Teira Batfish Aquarium Care, Feeding and Native Habitat Information
Teira Batfish, also nicknamed Longfin Batfish and Round-faced Batfish, are an extremely peaceful and social marine species that will form schools with others of their kind as they are discovered throughout their natural habitat of the Indo-West Pacific. Juvenile Teira Batfish have relatively long anal and dorsal fins that will become much shorter as the fish matures and fills out to its adult shape. Teira Batfish (Platax teira) are commonly confused with their Orbiculate Batfish (Platax orbicularis) relatives, but can be identified by a dark blotch below their pectoral fins as well as an elongated, dark vertical blotch just before their anal fins. Although Teira Batfish are usually quite small when initially purchased, they will quickly outgrow a small aquarium and they will reach a maximum size of approximately 24". Teira Batfish are mild mannered and will coexist peacefully with their tank mates, but should not be housed with overly aggressive species that may bully them as juveniles.
Teira Batfish require an adequate amount of open swimming space and should be provided with nothing less than a 240 gallon aquarium. They should also be provided with a sandy to crushed-coral substrate and plenty of live rock for shelter and overall system health. As they grow to a large size of 24" they will need strong, efficient biological and mechanical filtration with the addition of a quality protein skimmer in order to handle their large biological load on the system and ensure pristine water conditions; it has also been suggested that this species is susceptible to ich and would benefit from a UV sterilizer. Teira Batfish are a very mild mannered fish that will do well with a wide variety of tank mates, but they are not considered to be reef safe (they will sessile invertebrates, e.g.; anemones and coral species) and should be housed within a FOWLR environment.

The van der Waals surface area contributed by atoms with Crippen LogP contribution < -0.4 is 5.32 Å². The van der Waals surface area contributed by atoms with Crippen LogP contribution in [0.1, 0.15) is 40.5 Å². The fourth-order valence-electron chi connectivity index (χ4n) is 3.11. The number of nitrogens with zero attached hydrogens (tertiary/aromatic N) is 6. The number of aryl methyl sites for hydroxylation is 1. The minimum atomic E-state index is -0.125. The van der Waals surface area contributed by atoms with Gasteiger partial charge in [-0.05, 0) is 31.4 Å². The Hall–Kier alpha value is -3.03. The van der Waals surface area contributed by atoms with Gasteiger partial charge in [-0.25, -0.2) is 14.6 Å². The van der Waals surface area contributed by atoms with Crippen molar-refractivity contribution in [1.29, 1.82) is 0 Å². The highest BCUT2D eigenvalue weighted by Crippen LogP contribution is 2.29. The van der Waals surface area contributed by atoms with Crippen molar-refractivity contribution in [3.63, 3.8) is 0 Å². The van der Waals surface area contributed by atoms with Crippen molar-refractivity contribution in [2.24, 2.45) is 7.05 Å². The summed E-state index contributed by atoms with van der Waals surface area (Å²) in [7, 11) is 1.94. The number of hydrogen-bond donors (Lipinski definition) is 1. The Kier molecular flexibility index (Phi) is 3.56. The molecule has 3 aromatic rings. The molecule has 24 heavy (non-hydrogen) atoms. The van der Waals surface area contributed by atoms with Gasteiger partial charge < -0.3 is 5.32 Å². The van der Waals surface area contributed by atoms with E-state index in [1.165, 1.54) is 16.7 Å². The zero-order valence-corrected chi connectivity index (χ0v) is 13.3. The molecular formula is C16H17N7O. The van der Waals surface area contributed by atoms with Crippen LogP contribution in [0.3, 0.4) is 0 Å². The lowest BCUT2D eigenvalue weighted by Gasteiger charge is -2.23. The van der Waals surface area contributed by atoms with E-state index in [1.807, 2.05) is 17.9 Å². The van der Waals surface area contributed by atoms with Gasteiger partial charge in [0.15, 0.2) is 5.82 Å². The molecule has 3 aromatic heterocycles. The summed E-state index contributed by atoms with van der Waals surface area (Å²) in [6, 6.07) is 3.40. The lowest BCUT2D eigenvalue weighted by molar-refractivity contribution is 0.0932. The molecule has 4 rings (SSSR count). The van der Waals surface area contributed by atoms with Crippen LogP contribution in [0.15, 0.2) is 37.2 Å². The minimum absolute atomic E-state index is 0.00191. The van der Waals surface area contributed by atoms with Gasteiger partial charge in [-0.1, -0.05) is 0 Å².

Teira Batfish are omnivores that will eat plankton, small invertebrates, sessile invertebrates and marine algae in the wild. Their aquarium diet should consist of a variety of live, frozen, or freeze-dried, and vitamin enriched zooplankton, brine shrimp, mysis shrimp, chopped krill, ghost shrimp, and other prepared/chopped meaty foods. They can also learn to accept quality Spirulina-based flake foods for omnivores and herbivores. Feed at least 2-3 times a day.